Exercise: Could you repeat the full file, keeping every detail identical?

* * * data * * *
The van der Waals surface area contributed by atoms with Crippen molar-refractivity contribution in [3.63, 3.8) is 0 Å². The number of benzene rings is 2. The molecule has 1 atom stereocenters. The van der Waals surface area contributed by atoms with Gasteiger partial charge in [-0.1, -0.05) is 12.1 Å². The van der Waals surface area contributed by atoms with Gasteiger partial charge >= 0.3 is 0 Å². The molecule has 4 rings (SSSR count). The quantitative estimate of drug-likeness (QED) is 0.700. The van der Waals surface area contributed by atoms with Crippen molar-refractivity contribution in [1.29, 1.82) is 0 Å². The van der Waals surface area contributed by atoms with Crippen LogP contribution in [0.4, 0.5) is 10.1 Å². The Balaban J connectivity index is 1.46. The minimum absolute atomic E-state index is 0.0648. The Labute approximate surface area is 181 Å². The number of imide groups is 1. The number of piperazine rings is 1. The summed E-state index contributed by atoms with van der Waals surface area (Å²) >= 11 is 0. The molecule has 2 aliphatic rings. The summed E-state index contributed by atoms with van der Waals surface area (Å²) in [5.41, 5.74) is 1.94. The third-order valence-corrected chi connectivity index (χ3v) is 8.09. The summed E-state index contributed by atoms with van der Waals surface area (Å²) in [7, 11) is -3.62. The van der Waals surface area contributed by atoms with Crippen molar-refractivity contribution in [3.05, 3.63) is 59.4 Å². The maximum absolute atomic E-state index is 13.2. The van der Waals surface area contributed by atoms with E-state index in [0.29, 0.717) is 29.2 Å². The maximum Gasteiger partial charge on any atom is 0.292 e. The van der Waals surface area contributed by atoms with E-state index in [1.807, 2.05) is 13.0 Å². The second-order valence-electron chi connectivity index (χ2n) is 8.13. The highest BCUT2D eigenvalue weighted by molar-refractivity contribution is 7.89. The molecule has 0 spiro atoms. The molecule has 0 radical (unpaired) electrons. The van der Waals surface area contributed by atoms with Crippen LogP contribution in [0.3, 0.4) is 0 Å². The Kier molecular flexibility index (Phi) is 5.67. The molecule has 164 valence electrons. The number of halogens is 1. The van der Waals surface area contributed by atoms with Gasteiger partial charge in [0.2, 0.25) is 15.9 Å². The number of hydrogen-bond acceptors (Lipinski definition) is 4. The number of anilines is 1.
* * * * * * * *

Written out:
The van der Waals surface area contributed by atoms with Crippen molar-refractivity contribution in [3.63, 3.8) is 0 Å². The number of benzene rings is 2. The molecule has 1 atom stereocenters. The van der Waals surface area contributed by atoms with Gasteiger partial charge in [-0.1, -0.05) is 12.1 Å². The van der Waals surface area contributed by atoms with Gasteiger partial charge >= 0.3 is 0 Å². The molecule has 4 rings (SSSR count). The quantitative estimate of drug-likeness (QED) is 0.700. The van der Waals surface area contributed by atoms with Crippen molar-refractivity contribution in [1.29, 1.82) is 0 Å². The van der Waals surface area contributed by atoms with Crippen LogP contribution in [0.4, 0.5) is 10.1 Å². The Balaban J connectivity index is 1.46. The minimum absolute atomic E-state index is 0.0648. The Labute approximate surface area is 181 Å². The number of imide groups is 1. The number of piperazine rings is 1. The summed E-state index contributed by atoms with van der Waals surface area (Å²) >= 11 is 0. The molecule has 2 aliphatic rings. The summed E-state index contributed by atoms with van der Waals surface area (Å²) in [5.41, 5.74) is 1.94. The third-order valence-corrected chi connectivity index (χ3v) is 8.09. The summed E-state index contributed by atoms with van der Waals surface area (Å²) in [7, 11) is -3.62. The van der Waals surface area contributed by atoms with Crippen molar-refractivity contribution in [3.05, 3.63) is 59.4 Å². The maximum absolute atomic E-state index is 13.2. The van der Waals surface area contributed by atoms with E-state index in [0.29, 0.717) is 29.2 Å². The maximum Gasteiger partial charge on any atom is 0.292 e. The van der Waals surface area contributed by atoms with E-state index in [1.807, 2.05) is 13.0 Å². The second-order valence-electron chi connectivity index (χ2n) is 8.13. The highest BCUT2D eigenvalue weighted by molar-refractivity contribution is 7.89. The molecule has 0 spiro atoms. The molecule has 0 radical (unpaired) electrons. The van der Waals surface area contributed by atoms with Crippen LogP contribution in [0.3, 0.4) is 0 Å². The Kier molecular flexibility index (Phi) is 5.67. The molecule has 164 valence electrons. The number of halogens is 1. The van der Waals surface area contributed by atoms with Gasteiger partial charge in [0.2, 0.25) is 15.9 Å². The number of hydrogen-bond acceptors (Lipinski definition) is 4. The number of anilines is 1.